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In 1850, Pedro II was in the tenth year of his rule over the Brazilian Empire, a rule that would extend up to November 1889, comprising the Second Reign (1840–89). (The First Reign, under his father, Pedro I, lasted from Independence, in 1822, until his abdication in 1831. In between the two Reigns was the Regency period [1831–40].) In a way, 1850 marked the beginning of a golden age in the political and economic history of the Empire. On the political front, the last of the major provincial revolts (the Praieira) had been quelled and centralization of power at the hands of the monarch in Rio was firmly established. As for the economy, 1850 saw the promulgation of three pieces of legislation that sought to regulate the markets for the major inputs in the production process. As a result, trade in capital (with the Commercial Code), labor (via the Euzébio de Queiróz Law, marking Brazil’s definitive acceptance of an end to the importation of slaves from Africa), and land (by means of the Land Law) would be henceforth regulated by the state. In a sense, this could be considered Brazil’s first experiment in building an institutional framework adapted to the capitalist system starting to take root in many parts of the globe at the time, even though the Empire itself remained firmly committed to (and dependent on) a non-capitalist form of labor—slavery (Bethell and Carvalho, 1822–50. In Brazil: Empire and Republic, 1822–1930, ed. Leslie Bethell, 41–112. Cambridge: Cambridge University Press, 1989).
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The First Reign, under his father, Pedro I, lasted from Independence, in 1822, until his abdication in 1831. In between the two Reigns was the Regency period (1831–40).
Bethell and Carvalho ( 1989).
Average spread between the two rates was 580 basis points between 1835 and 1889. Concentration in the Rio banking sector did decline over time, but the Bank of Brazil’s primacy throughout conferred to that institution a marked degree of market power; see Summerhill ( 2015, pp. 194–200).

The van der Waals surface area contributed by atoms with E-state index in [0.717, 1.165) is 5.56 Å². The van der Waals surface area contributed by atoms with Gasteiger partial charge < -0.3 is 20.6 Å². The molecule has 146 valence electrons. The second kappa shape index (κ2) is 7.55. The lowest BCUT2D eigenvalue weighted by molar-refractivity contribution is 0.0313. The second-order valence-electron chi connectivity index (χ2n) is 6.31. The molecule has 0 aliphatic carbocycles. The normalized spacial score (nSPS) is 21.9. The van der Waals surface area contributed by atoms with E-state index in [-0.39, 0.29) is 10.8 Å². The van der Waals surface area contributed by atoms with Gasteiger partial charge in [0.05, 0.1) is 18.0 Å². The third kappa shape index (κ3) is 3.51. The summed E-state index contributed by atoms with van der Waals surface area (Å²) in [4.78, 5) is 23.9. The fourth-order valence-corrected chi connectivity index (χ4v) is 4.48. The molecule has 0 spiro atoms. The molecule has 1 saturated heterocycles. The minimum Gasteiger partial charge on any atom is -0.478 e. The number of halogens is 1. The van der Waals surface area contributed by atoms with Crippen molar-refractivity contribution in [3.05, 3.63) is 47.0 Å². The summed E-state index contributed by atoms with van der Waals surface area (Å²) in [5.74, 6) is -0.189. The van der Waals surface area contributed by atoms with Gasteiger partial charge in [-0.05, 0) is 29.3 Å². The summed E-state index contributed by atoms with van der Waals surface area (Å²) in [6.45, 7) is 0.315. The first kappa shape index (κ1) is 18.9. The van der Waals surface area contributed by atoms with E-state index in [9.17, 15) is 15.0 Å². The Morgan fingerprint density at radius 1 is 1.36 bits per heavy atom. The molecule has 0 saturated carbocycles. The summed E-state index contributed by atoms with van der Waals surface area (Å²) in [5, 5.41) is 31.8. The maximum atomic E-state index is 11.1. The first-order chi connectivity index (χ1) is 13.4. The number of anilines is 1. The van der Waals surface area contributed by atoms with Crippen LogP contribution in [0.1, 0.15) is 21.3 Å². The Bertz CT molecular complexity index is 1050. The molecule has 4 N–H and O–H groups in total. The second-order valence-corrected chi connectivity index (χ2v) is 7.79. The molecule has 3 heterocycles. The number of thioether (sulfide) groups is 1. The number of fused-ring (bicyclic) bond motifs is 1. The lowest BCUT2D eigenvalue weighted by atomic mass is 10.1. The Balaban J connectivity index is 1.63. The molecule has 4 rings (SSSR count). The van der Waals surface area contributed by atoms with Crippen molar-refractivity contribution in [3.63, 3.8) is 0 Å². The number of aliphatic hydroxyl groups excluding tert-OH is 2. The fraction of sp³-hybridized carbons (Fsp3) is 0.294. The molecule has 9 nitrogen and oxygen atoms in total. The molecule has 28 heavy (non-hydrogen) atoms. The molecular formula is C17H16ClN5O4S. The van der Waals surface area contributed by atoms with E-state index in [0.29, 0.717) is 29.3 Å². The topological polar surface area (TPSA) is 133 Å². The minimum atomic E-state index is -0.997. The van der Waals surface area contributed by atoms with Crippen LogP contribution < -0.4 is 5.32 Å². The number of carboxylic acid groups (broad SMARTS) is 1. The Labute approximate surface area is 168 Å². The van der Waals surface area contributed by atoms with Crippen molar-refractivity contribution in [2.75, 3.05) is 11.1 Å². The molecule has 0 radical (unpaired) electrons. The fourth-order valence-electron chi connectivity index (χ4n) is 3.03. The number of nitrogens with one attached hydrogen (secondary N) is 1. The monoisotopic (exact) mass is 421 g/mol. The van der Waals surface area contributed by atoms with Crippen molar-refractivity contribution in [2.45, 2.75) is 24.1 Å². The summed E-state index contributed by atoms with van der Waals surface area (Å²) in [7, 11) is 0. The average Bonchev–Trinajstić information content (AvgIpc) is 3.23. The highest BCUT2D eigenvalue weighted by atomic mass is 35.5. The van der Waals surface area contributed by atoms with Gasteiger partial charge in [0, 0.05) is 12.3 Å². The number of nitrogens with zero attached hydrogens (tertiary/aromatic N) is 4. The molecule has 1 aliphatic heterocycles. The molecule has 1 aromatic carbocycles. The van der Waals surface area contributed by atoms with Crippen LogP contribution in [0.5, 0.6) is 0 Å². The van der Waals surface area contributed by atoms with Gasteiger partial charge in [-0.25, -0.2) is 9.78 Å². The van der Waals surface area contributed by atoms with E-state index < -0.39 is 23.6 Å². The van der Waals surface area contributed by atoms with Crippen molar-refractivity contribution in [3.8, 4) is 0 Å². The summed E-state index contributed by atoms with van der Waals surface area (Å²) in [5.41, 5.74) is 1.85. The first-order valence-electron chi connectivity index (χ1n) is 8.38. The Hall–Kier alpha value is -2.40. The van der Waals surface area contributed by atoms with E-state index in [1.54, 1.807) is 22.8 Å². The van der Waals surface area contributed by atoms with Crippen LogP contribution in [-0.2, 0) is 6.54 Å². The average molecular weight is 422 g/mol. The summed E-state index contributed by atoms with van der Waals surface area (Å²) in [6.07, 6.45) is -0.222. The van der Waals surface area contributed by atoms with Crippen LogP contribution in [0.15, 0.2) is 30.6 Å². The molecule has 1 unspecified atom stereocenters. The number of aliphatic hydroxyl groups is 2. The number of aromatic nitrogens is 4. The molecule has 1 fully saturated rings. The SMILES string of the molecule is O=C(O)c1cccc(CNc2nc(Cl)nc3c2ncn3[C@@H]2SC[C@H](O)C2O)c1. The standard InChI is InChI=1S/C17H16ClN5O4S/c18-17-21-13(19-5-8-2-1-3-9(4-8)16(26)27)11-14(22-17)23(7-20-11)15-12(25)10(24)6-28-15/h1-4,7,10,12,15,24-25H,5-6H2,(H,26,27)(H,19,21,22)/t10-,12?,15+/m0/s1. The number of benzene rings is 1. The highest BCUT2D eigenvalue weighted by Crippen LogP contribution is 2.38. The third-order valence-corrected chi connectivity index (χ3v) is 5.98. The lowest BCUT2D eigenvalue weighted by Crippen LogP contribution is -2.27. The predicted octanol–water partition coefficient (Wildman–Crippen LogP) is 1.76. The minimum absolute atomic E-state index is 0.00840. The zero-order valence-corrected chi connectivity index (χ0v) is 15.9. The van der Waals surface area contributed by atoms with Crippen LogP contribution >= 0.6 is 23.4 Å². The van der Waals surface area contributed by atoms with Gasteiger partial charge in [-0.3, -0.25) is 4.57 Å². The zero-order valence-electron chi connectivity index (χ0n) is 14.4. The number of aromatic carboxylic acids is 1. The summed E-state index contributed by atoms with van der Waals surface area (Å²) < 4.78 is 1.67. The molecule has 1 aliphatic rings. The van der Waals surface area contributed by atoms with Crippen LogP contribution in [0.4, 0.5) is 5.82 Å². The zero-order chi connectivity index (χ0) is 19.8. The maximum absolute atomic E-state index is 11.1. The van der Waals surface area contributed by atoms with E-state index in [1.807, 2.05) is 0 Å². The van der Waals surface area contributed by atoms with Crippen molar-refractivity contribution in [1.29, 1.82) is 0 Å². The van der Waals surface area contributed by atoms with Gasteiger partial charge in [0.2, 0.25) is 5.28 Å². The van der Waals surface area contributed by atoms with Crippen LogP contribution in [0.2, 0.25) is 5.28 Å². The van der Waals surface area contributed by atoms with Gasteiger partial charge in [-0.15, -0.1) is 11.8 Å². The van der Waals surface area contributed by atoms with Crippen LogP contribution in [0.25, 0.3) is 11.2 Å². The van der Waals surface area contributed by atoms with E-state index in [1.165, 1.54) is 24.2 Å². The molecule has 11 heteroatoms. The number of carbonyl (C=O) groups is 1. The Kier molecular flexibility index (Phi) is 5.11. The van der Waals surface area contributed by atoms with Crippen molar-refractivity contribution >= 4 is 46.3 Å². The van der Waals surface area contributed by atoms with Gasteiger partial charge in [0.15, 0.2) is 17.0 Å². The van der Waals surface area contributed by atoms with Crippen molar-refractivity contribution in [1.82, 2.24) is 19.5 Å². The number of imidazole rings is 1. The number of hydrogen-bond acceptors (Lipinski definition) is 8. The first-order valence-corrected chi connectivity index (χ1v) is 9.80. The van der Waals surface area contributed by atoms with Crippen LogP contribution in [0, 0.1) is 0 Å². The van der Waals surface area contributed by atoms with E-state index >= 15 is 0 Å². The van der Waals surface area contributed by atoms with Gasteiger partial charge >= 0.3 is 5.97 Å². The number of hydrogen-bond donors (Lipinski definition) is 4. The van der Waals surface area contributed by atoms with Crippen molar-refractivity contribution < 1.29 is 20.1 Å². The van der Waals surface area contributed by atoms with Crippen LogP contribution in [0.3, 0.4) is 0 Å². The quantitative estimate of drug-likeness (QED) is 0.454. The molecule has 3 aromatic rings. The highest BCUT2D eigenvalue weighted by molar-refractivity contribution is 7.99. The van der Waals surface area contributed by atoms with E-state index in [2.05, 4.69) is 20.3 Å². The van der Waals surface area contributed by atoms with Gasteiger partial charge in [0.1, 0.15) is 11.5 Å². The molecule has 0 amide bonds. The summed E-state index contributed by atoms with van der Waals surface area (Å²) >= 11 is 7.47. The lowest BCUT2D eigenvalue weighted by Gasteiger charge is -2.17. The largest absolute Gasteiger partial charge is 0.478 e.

As will become clear along the book, those drivers include elements of both a material and non-material nature, the latter meaning to encompass ideas. For this reason, the book will reproduce quite a few quotes drawn from contemporary debates and official reports. My intention in resorting to these quotes is to capture a glimpse of the mindset of influential actors in the monetary debates and policymaking at the time. It is hoped that by doing so the reader will gain a better impression of the diverse views, theories, and priors informing those very debates and policies.
For a flavor of the dominant (orthodox) views on monetary matters, see most of the annual reports of the Ministry of Finance of the period, the Jornal do Commercio (Rio’s main financial paper), and, especially, Relatorio da Commissão de Inquerito de 1859 ( undated) and Relatorio da Commissão de Inquerito de 1864 (1865).
Furtado ( 1970). It should be noted that Furtado’s objective was not the writing of a monetary history of Brazil, although the discussion of monetary and banking matters is central to his arguments in chapter 27.
Granziera ( 1979).
For the latter approach, see Gambi ( 2013).
This argument is further elaborated by Gambi ( 2013).
Schulz ( 1996, chapter 1).
This is also the opinion held by Mello, for whom the banking reform proposed by Itaboraí in 1853 aimed at “privileging big business in the Rio market and the related coffee interests of the Paraíba Valley”. Cf. Mello ( 1984, p. 98).
For a reaffirmation of this point, see Dixit ( 1996).
For a discussion, see Carvalho ( 1988).